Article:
The Sun

"When you listen to these sounds with stereo headphones, the listener senses the difference between the two frequencies as another beat that sounds like it's coming from the inside of the head."

But Dr Wahbeh denied there was any possibility that someone could experience similar effects to cocaine or ecstasy.

She said: "We did a small controlled study with four people, and we did not see any brain wave activity shifting to match the binaural beat that people were listening to."

From npr.org a few days ago

But when you listen to these sounds with stereo headphones, the listener senses the difference between the two frequencies as another beat that sounds like it's coming from the inside of the head. ...

NORRIS [interviewer]: Now, based on your research, is it possible that listening to these tracks might lead someone to experience something tantamount to the effects of taking cocaine or ecstasy or even Viagra?

Dr. WAHBEH: We did a small controlled study with four people, and we did not see any brain wave activity shifting to match the binaural beat that people were listening to.

Two iDosings, please.

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9 Comments »

  • Andy says:

    So listening to these tracks makes you "freak out", convulse or act as in extreme distress? Sounds like just another day at a rave:

    http://www.youtube.com/watch?v=D2VBWD26Gac

  • Marie says:

    So journalists from the Sun take the same approach as I did in my university days.
    Take article, change a few words, submit, hope no one notices.
    Unbelievable!

  • [...] Churnalism roundup Posted on July 21, 2010 by Jamie Malcolm Coles compares the Sun and the Mail’s coverage of ‘i-dosing’ to the original US reports. They’re, uh, similar. [...]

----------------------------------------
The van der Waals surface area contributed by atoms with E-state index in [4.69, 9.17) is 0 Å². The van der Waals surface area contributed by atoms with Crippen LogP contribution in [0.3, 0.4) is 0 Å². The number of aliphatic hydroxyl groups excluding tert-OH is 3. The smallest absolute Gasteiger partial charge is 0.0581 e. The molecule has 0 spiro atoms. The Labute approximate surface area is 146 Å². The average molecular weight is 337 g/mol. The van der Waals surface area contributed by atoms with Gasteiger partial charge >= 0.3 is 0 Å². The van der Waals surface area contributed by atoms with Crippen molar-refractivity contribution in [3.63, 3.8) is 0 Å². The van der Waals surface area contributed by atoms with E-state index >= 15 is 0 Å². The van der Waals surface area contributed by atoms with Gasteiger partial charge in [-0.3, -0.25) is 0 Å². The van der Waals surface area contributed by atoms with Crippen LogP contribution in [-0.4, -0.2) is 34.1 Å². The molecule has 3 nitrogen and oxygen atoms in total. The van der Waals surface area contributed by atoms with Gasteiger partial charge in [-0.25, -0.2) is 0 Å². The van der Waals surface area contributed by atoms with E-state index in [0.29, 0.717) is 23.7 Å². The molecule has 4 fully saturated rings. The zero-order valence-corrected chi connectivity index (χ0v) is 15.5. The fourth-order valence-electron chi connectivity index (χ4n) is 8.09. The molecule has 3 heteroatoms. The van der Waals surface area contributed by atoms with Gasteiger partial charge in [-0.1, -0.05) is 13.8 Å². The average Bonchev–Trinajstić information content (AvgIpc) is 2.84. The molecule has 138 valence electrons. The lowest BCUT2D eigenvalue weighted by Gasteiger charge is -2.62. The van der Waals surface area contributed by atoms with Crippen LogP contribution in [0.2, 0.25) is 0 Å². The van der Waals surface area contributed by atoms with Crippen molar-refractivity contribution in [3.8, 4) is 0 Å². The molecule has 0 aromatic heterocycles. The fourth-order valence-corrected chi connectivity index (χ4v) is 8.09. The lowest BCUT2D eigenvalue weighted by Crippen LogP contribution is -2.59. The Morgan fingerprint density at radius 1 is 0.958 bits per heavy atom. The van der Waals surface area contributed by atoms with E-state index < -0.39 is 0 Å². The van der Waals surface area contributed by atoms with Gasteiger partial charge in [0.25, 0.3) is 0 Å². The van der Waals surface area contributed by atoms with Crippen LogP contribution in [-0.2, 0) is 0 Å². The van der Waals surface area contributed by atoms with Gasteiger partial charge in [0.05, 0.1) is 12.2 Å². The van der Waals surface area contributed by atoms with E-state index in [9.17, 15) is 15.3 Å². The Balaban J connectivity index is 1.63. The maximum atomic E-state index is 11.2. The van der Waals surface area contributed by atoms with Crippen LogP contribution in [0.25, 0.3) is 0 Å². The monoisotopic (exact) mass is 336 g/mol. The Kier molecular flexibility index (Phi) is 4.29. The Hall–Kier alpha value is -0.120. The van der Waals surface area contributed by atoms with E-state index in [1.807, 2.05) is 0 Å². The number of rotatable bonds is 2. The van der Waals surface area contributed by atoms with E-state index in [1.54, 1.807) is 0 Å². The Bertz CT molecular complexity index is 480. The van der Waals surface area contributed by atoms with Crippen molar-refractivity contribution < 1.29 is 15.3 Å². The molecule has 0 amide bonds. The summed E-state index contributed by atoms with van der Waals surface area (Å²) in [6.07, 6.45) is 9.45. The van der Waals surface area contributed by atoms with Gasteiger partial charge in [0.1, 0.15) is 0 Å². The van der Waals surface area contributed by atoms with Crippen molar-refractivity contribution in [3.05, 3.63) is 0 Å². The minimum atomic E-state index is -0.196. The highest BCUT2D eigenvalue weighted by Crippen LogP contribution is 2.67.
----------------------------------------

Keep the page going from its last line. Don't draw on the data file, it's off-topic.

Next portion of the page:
• jc christian says:

    Oklahoma is not representative of the USA. It is viewed as a land of ignorance, superstition, & religious insanity by the rest if us. Their laws are used as fodder for jokes about about backwardness and gulibility.

  • SD says:

    "Marie says: So journalists from the Sun"

    Oh Marie, Sun? Journalists? In the same sentence? I haven't laughed so much since Littlejohn mistook a litter of puppies in Rotherham for a single mum!

  • Lynne, Gresham, OR says:

    I arrived here courtesy of a link at synchronium.net. Thanks so much for the connection!

    And thanks to jc christian who pointed out the true relationship between Oklahoma and the USA population-at-large.

    I live in Portland, Oregon (home of the OHSU mentioned in the story). I'm thinking I should propose they experiment on me. At 55, I've got lots of experience with drugs as well as lots of experience with music, and if there was any music that could get me high, I'd wanna know about it if I didn't already. The closest I've ever come to getting high via a recording would have to be Lou Reed's "Metal Machine Music." I know I ended up with quite the splitting headache after trying to listen to it.

    I'd think Brian Eno might have been working on this but Eno, like Charles Darwin, marinates his thoughts until the world forces him to produce. Synthesizer frequencies that lead to intoxication have been a sci fi/horror theme for decades. Eno probably has something in a vault that would lead to us all stripping down and behaving madly, but I digress...

    With fond memories of a few months in England and regular Page 3 Lassies...

  • Yeah, I have to assume most of this is made by teenagers who have no clue what they're doing. This is nothing new (brainwave synchronization) and the reason most artists don't use it is because it doesn't sound very good. To properly utilize brainwave synchronization, it must occur over a decent amount of time and it requires an effect being placed over pretty much everything for the duration. Since it must be listened to headphones, it was particularly impractical before everyone had mp3 players. Regardless, I'm currently compiling an album with brainwave synchronization spread throughout, using precise changes to effect a trip of sorts.

    It should certainly be inspiring, though I can say without hesitation that it will not induce some sort of LSD trip parody that's captured the imaginations of America's youth.